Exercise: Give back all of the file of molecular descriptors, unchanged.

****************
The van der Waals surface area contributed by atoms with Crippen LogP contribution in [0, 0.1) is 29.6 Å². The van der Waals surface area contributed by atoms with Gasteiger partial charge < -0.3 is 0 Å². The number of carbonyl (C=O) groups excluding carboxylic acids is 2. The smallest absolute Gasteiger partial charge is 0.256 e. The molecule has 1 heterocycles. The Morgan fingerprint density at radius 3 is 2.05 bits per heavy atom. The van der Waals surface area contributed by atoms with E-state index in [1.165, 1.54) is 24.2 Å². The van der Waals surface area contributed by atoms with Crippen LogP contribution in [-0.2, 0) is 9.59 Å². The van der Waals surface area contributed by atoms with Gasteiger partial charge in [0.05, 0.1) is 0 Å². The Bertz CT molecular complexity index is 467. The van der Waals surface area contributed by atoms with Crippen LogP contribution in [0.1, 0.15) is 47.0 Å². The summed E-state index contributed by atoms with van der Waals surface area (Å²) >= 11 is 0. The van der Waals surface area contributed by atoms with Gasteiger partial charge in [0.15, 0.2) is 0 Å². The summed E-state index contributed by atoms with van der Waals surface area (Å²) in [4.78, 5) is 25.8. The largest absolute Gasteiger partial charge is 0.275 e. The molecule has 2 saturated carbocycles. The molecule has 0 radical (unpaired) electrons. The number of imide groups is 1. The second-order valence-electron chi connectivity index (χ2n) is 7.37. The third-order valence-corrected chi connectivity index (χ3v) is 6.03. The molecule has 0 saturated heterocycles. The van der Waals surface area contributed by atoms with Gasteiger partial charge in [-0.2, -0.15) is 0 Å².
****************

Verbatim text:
The van der Waals surface area contributed by atoms with Crippen LogP contribution in [0, 0.1) is 29.6 Å². The van der Waals surface area contributed by atoms with Gasteiger partial charge < -0.3 is 0 Å². The number of carbonyl (C=O) groups excluding carboxylic acids is 2. The smallest absolute Gasteiger partial charge is 0.256 e. The molecule has 1 heterocycles. The Morgan fingerprint density at radius 3 is 2.05 bits per heavy atom. The van der Waals surface area contributed by atoms with E-state index in [1.165, 1.54) is 24.2 Å². The van der Waals surface area contributed by atoms with Crippen LogP contribution in [-0.2, 0) is 9.59 Å². The van der Waals surface area contributed by atoms with Gasteiger partial charge in [0.05, 0.1) is 0 Å². The Bertz CT molecular complexity index is 467. The van der Waals surface area contributed by atoms with Crippen LogP contribution in [0.1, 0.15) is 47.0 Å². The summed E-state index contributed by atoms with van der Waals surface area (Å²) >= 11 is 0. The van der Waals surface area contributed by atoms with Gasteiger partial charge in [0.15, 0.2) is 0 Å². The summed E-state index contributed by atoms with van der Waals surface area (Å²) in [4.78, 5) is 25.8. The largest absolute Gasteiger partial charge is 0.275 e. The molecule has 2 saturated carbocycles. The molecule has 0 radical (unpaired) electrons. The number of imide groups is 1. The second-order valence-electron chi connectivity index (χ2n) is 7.37. The third-order valence-corrected chi connectivity index (χ3v) is 6.03. The molecule has 0 saturated heterocycles. The van der Waals surface area contributed by atoms with Gasteiger partial charge in [-0.2, -0.15) is 0 Å².